Julie Brixie 30:31
And you know, what's ironic is that the first there's a quarter mil a tiny little millage in Meridian Township currently for roads, which was passed way back in 2006. When the board at that time said, Well, this was is just a little stop gap to get us through until the legislature works out the funding formula. 2006, Walt. And that and that millage was renewed, and the township's been waiting and waiting and waiting, and they made the good decision that said they can't wait any longer. And they're going to go ahead and invest in the roads.

Walt Sorg 31:07
Very quickly On another subject. The majority, I think of the Democratic caucus in the house is women. And you are soon going to be presented probably with one or maybe two initiative petitions to basically ban abortion in Michigan or to severely restrict the rights of women to for health care in Michigan. You feel a little helpless as you watch this unfold.

Julie Brixie 31:29
Make no mistake. What's happening here in Michigan regarding the right to a safe legal abortion is the same thing that's happening all over the country. And it is a part of a coordinated national attack on women's right to health care. I am terrified of what lies ahead for women in our nation. Because of a loophole in Michigan, tiny fraction of the electorate will be able to collect signatures, deposit them with the legislature and the Republican-controlled legislature can simply adopt that. People signing these petitions think that they're putting something on the ballot. And they have no idea that the concept of citizen-led ballot initiatives can be end-run by the legislature and simply adopted into law without the ability of the governor to veto it.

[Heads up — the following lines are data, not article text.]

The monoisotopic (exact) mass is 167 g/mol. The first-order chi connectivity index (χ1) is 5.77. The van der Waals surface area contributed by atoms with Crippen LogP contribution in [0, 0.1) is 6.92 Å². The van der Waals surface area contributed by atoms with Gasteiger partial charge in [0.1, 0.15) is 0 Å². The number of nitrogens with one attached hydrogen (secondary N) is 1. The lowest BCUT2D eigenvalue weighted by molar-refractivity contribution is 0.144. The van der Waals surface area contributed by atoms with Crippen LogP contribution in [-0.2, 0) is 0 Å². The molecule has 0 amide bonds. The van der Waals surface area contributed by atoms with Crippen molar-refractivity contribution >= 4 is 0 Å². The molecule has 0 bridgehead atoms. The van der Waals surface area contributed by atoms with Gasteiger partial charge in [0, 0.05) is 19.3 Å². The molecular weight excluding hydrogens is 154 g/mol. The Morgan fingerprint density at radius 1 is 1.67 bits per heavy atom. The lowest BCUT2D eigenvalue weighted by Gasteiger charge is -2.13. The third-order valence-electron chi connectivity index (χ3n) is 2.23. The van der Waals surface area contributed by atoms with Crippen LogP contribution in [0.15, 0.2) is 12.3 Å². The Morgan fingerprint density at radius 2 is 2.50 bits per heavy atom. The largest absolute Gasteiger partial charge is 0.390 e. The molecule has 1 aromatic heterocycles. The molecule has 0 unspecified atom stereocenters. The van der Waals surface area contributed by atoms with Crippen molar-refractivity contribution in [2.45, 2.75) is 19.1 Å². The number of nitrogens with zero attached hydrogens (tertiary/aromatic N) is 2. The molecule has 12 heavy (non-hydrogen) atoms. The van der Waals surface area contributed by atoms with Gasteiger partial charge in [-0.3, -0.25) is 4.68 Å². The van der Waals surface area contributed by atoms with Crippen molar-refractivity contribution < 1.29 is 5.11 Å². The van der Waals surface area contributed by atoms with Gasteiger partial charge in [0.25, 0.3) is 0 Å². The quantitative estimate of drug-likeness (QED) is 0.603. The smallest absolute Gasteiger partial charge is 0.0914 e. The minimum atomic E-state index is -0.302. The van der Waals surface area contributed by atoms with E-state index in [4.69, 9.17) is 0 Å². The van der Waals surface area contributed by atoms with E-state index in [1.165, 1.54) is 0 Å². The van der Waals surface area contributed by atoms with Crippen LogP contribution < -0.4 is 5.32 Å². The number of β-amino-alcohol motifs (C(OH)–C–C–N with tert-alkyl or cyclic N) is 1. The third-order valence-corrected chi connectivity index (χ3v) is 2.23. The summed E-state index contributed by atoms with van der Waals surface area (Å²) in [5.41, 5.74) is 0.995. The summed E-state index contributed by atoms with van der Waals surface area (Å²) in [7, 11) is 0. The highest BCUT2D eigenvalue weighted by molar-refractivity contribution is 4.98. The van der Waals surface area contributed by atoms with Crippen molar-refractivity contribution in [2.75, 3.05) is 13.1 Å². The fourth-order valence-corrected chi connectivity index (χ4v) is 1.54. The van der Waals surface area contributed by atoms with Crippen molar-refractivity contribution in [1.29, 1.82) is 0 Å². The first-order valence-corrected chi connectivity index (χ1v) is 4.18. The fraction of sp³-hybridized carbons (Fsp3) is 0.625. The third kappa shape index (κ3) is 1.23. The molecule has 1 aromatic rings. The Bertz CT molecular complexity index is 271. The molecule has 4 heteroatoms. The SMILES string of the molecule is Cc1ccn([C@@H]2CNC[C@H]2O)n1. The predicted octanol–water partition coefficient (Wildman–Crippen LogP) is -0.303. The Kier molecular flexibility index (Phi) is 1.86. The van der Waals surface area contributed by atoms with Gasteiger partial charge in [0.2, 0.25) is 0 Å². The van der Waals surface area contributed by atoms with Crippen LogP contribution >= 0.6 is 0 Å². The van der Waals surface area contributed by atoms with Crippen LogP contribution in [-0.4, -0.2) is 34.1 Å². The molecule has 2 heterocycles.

Julie Brixie 32:31
So we have to stand up for women and stand up for the right to healthcare. Abortion is part of healthcare. And it's a valuable part I have received so many letters, Walt, from women who are in their 70s and 80s, relaying me horrible, horrific stories about terrible effects of illegal abortions that their families went through prior to Roe vs. Wade being enacted.

Walt Sorg 33:01
Representative Julie Brixie, you thank you so much for your time. And thanks for joining us on the pod.

Julie Brixie 33:06
Thank you Walt, appreciate it.

Amy Kerr Hardin 33:08
That's it. There ain't no more until next week. Our thanks to Julie Brixie for joining us. For more information on this week's topics, head over to Christine's treasure trove of links, videos, and show transcripts at

Christine Barry 33:21
If you've got something to say to us, please reach out to us on Facebook, Twitter, or email at

Walt Sorg 33:29
Join us next week when our special guest will be MSNBC commentator and former Republican political consultant Mike Murphy, the Michigan native it's been a senior campaign advisor to John McCain, Jeb Bush, Mitt Romney and earlier in his career with Michigan Senator Spencer Abraham and Governor John Engler.

Amy Kerr Hardin 33:46
On behalf of Christine Barry and Walt Sorg, I'm Amy Kerr Hardin. Thank you for sharing a part of your day with us.